Jesso says fitting into a box that critics made, even one filled with positivity, is something he never wanted. “It’s important on any record to go outside your comfort zone,” he says. “In the first record, I was uncomfortable singing. In this next record, I’m uncomfortable with a few things, but I’d still like to try them. Because that’s where you get the realness.”
That “realness” is a rare commodity on the path to indie stardom in today’s music industry. And as of now, Jesso’s increasingly busy career—the festivals, the sold-out shows, the publishing deal with Universal Music Group, and the late-night talk- show performances—has kept him on this path. The question is, how far is he willing to go?
FEAR AND LOATHING IN LOS ANGELES
Traveling to a new city can’t been all that scary compared to leaving Lynn Valley—a scenic, suburban patch of British Columbia—for the hardships that awaited Jesso in the States. Before all that, he was the tall chubby kid in high school who’d given up on playing sports and found an identity as a class clown who listened to Hot Topic punk bands and played guitar.
Later on, he’d acquired an unlikely taste of the rock ’n’ roll dream, falling in as the bassist for his first band, the Sessions, after shooting their press photos. Had he chosen to stay back home, the outcome might have been even scarier. After the Sessions won the final round of Germany’s Emergenza—“the world’s biggest festival for unsigned bands”—fans back home treated the Killers-lite act of 18- and 19-year-olds like the biggest thing to come out of Canada since Rush. (At one point, Jesso says he was confusingly named the country’s second best bassist.) That, along with a forgettable chapter in the backing band for fizzled pop songstress Melissa Cavatti, could have proved woefully dissatisfying had either project panned out in the long term.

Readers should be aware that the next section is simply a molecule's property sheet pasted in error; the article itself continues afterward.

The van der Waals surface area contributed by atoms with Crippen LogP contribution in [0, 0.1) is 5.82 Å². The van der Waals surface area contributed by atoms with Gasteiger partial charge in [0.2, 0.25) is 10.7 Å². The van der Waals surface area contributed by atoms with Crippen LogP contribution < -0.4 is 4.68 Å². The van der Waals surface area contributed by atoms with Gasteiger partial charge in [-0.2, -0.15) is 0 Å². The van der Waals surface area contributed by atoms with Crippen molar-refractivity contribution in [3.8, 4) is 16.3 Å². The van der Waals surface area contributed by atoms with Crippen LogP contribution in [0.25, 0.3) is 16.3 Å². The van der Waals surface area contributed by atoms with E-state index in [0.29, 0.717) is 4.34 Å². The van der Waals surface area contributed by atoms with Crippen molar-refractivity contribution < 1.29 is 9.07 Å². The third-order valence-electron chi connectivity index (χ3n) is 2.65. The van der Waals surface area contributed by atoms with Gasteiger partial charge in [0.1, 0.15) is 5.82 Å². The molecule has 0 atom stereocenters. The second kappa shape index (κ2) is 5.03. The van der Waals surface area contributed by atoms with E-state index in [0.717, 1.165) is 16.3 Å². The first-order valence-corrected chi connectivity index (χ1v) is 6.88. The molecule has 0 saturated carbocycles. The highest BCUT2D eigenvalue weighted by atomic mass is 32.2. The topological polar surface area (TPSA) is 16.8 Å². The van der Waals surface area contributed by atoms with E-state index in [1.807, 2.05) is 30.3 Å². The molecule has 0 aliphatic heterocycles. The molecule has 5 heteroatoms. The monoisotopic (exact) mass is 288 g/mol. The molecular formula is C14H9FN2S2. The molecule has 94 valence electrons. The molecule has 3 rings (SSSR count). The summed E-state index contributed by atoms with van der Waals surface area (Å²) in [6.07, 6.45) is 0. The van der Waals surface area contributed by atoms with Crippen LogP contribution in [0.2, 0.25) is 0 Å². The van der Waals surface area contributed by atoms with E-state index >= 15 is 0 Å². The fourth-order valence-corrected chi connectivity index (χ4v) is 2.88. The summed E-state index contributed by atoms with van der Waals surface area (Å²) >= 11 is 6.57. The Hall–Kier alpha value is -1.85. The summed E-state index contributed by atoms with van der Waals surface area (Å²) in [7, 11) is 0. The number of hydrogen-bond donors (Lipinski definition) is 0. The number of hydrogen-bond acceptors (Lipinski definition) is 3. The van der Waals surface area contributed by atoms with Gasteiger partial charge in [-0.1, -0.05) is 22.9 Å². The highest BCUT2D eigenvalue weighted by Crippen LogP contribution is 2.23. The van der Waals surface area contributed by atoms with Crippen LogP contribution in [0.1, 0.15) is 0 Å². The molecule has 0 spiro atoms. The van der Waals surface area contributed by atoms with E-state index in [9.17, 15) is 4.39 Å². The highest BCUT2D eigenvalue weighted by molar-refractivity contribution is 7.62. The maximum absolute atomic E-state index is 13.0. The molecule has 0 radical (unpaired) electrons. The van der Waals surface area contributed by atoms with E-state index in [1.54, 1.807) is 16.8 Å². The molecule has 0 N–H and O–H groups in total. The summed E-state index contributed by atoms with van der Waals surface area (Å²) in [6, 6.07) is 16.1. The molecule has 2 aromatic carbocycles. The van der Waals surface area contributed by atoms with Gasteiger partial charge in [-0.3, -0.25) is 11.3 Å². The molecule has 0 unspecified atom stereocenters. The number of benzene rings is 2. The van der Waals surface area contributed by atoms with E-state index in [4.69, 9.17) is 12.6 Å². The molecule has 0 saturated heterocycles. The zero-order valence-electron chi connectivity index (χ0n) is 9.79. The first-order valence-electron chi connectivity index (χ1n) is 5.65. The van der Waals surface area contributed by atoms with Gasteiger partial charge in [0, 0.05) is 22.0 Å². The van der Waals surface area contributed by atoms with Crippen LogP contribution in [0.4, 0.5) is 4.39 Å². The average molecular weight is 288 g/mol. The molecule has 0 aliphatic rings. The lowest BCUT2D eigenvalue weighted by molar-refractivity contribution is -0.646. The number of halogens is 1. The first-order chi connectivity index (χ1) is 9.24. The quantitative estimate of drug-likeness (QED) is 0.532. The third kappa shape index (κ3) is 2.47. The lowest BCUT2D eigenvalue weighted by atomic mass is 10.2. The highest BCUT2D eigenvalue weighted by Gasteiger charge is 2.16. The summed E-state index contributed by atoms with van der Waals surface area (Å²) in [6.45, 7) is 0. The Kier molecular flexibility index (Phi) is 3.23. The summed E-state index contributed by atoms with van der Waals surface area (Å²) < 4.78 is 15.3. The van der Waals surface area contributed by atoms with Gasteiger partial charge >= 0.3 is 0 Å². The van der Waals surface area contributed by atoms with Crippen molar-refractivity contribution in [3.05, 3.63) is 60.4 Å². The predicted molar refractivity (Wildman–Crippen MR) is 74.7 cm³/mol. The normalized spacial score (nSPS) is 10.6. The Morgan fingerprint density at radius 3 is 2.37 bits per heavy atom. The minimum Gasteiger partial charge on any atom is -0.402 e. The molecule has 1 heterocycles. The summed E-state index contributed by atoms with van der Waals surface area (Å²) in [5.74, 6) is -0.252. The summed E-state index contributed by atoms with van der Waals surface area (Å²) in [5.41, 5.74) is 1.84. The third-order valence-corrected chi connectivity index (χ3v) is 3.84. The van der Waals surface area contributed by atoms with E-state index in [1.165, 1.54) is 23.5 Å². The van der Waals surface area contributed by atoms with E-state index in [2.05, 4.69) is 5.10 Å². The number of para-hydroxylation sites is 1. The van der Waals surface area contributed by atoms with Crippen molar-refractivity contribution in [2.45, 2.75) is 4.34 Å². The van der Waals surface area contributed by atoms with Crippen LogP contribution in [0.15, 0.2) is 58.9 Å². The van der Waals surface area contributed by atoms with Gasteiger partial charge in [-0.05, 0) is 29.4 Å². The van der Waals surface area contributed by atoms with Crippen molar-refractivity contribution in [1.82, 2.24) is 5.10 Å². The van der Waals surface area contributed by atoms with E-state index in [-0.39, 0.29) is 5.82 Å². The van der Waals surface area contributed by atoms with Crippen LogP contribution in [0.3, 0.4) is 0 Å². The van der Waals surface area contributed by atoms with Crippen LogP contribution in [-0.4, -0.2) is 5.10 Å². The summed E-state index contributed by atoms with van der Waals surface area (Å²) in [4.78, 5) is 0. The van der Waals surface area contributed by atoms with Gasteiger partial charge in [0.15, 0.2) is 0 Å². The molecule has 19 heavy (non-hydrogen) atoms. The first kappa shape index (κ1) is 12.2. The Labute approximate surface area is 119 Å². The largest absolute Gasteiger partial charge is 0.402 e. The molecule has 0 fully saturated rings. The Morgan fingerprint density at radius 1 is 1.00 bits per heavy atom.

“I started to think, ‘Is this ever gonna heal?’”
Maybe getting hit by three cars in LA wasn’t the worst thing that could have happened in 2012. The first time, a guy paid him some money. The second motorist that hit his bike was late to work and made too fast of a turn. “She just rolled down her window and handed me 80 bucks,” he says.
The third was the worst—a Cadillac blind-sided him, hard enough to make Jesso roll over the hood of the car, impaling his hand on the hood ornament. A homeless man stole his bike, waving at him as a he peddled away. He still has a scar on his hand to remind him of the incident. It was one more tough blow during a time when he tried to balance having fun and staying out of poverty. Without that, he might not have been able to write the lyrics to “Hollywood”:
Well, I’m a man, I was brought up right
I said my prayers every night since 1995
And I pray, god help me
I’ve done the best I could
But I think I’m gonna die in Hollywood
Think I’m gonna die in Hollywood
THE WEIGHT LIFTER
At least Jesso was in good company. At one point he was couch surfing in an illegal warehouse space and had a run-in with a neighbor named Sonny.
“This guy used to have these big beat kind of songs, and we’d hear his music through the wall sometimes,” remembers Jesso. “The next year he came out with an album, and now people know him as Skillrex. I remember when he did his Grammy speech, and he was like, ‘A year ago I was living in a warehouse…’”